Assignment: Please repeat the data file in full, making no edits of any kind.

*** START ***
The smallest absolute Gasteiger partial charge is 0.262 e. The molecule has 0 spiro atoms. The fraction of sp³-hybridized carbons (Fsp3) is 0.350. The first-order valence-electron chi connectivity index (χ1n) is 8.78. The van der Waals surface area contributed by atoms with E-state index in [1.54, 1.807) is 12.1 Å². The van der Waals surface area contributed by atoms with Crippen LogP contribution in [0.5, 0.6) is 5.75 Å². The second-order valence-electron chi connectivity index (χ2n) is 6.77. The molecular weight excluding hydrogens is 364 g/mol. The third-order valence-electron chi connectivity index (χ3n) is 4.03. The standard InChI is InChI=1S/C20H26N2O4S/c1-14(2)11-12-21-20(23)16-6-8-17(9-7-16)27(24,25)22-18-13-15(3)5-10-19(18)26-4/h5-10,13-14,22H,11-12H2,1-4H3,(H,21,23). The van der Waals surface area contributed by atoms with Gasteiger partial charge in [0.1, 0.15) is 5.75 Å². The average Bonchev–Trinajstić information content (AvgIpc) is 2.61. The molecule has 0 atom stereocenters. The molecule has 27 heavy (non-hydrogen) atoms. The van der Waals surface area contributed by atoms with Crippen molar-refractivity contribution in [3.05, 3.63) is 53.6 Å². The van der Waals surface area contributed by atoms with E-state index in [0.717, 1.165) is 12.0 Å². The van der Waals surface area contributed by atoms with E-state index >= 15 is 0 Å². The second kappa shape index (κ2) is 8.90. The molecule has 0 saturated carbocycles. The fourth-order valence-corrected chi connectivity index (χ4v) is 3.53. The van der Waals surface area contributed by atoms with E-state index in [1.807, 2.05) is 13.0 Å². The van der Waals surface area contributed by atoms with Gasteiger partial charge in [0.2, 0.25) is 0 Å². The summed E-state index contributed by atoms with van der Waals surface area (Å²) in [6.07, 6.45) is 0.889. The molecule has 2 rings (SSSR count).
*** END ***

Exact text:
The smallest absolute Gasteiger partial charge is 0.262 e. The molecule has 0 spiro atoms. The fraction of sp³-hybridized carbons (Fsp3) is 0.350. The first-order valence-electron chi connectivity index (χ1n) is 8.78. The van der Waals surface area contributed by atoms with E-state index in [1.54, 1.807) is 12.1 Å². The van der Waals surface area contributed by atoms with Crippen LogP contribution in [0.5, 0.6) is 5.75 Å². The second-order valence-electron chi connectivity index (χ2n) is 6.77. The molecular weight excluding hydrogens is 364 g/mol. The third-order valence-electron chi connectivity index (χ3n) is 4.03. The standard InChI is InChI=1S/C20H26N2O4S/c1-14(2)11-12-21-20(23)16-6-8-17(9-7-16)27(24,25)22-18-13-15(3)5-10-19(18)26-4/h5-10,13-14,22H,11-12H2,1-4H3,(H,21,23). The van der Waals surface area contributed by atoms with Gasteiger partial charge in [0.1, 0.15) is 5.75 Å². The average Bonchev–Trinajstić information content (AvgIpc) is 2.61. The molecule has 0 atom stereocenters. The molecule has 27 heavy (non-hydrogen) atoms. The van der Waals surface area contributed by atoms with Crippen molar-refractivity contribution in [3.05, 3.63) is 53.6 Å². The van der Waals surface area contributed by atoms with E-state index in [0.717, 1.165) is 12.0 Å². The van der Waals surface area contributed by atoms with E-state index >= 15 is 0 Å². The second kappa shape index (κ2) is 8.90. The molecule has 0 saturated carbocycles. The fourth-order valence-corrected chi connectivity index (χ4v) is 3.53. The van der Waals surface area contributed by atoms with E-state index in [1.807, 2.05) is 13.0 Å². The van der Waals surface area contributed by atoms with Gasteiger partial charge in [0.2, 0.25) is 0 Å². The summed E-state index contributed by atoms with van der Waals surface area (Å²) in [6.07, 6.45) is 0.889. The molecule has 2 rings (SSSR count).